My Dyslexia Story: Nysha Givans
Wednesday 13 December 2023
I always knew there was something not right, my school reports stated that I was good at the oral work but struggled with written work. I told my teachers that I struggle getting information from my brain to the paper. I can see what I want to say, but I just cannot get it out.
I was studying towards a Law degree (which I did not complete) and I reached out to Student Services who referred me to a Educational Psychologist and at the grand age of 23 I received my diagnosis of dyslexia and dyspraxia.
My mother is dyslexic however she was educated in Jamaica and at that time dyslexia was not tested for; she was told she was stupid. When in fact that couldn’t be further from the truth. She is intelligent but lacks confidence. My brother is dyslexic but he was labelled as troublemaker and was excluded from 2 secondary schools. He took an anti-education stance, and this really upsets me, because had he had the right support, his life choices may have been different. This alone was a reason why I entered education and tried where possible to support the students that I came into contact with who were on the neurodivergent spectrum.
“My dyslexia effects processing information”
I worked as a Legal Secretary, and I was constantly being picked up for common mistakes such as are and our. I felt demoralized as my colleagues would hear how I was berated by the solicitors I was assigned to.
I always felt that something was off, when studying and I could not understand why I did not understand what was being asked, and I felt as if I did not fit in. As a result, I left the course. I advised my current employer at the time that I had been diagnosed with dyslexia and my manager said "but you can read!" I thought what does that have to do with anything? My dyslexia effects processing information.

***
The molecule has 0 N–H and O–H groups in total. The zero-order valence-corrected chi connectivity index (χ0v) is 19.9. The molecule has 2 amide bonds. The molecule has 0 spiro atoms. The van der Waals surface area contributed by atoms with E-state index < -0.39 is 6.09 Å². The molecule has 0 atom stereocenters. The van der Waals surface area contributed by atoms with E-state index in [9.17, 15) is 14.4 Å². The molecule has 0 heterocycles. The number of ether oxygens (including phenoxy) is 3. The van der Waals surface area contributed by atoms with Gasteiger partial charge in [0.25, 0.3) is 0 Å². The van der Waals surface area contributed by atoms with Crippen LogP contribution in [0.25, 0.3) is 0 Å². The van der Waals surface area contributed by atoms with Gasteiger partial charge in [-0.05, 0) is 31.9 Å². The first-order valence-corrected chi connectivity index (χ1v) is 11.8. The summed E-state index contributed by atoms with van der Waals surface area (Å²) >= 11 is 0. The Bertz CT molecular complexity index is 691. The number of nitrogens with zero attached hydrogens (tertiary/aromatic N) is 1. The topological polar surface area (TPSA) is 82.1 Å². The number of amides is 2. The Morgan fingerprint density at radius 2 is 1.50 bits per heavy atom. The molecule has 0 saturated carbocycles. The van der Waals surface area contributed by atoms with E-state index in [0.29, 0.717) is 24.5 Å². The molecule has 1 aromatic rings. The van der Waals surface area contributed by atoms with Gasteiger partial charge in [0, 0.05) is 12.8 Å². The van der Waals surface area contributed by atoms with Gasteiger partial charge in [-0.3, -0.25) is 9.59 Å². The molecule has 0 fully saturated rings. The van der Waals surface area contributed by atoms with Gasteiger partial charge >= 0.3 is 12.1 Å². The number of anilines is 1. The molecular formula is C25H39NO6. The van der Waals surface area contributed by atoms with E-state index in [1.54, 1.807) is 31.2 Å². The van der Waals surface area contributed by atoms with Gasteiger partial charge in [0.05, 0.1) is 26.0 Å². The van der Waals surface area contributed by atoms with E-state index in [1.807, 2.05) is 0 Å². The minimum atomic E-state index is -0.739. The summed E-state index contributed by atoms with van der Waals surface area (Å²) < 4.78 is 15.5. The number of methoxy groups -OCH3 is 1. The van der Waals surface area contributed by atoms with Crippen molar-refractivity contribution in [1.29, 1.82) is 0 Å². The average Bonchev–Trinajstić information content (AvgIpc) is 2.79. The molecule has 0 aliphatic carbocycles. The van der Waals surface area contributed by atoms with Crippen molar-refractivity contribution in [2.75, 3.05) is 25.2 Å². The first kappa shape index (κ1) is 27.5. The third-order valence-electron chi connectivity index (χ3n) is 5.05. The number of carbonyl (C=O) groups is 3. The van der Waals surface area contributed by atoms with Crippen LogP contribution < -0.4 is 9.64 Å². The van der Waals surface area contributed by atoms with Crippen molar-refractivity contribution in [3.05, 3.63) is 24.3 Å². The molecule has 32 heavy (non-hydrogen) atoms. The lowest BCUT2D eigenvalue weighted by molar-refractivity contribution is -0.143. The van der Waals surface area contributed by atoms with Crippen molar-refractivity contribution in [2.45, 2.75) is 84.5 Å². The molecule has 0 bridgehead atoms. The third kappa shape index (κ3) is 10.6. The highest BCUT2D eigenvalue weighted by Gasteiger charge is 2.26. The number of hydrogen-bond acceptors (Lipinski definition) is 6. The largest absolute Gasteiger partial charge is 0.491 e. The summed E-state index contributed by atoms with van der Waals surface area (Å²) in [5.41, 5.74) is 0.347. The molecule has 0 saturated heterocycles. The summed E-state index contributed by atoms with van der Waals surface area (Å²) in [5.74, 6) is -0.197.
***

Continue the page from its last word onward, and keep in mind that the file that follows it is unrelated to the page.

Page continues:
I faced a lot of questioning, and the tone was extremely condescending. I found that knowing I was dyslexic allowed me to gain confidence in myself, as I always felt as if I was an imposter and imposter syndrome crept in, which was a personal battle to overcome. Using software has also had a positive impact as I feel confident writing letters or responding to emails.
I began teacher training, and I found my stride, and when I began my degree, I initially received extra time, but that was it. It was not until I had begun studying towards my MA that I received full dyslexic support, I was 40 at the time. I was extremely sceptical in the beginning because I had adapted my learning around my dyslexia. However, I was wrong, I was given an amazing specialist in EdTech. My eyes were open to Dragon, Read & Write and Mind View. This really helped me immensely in relation to assessments and assignments. It opened my mind to what was available, and it has encouraged me to apply for a Professional Doctorate in September 2023.
During my BA degree, I received the David Wise Memorial award for overcoming adversity and this really empowered me so much!
My advice for someone who has recently been diagnosed with dyslexia:
There is no shame in being dyslexic some of the most "successful" people are dyslexic and are achieving. Try and advocate for yourself as this will empower you to move forward in your life.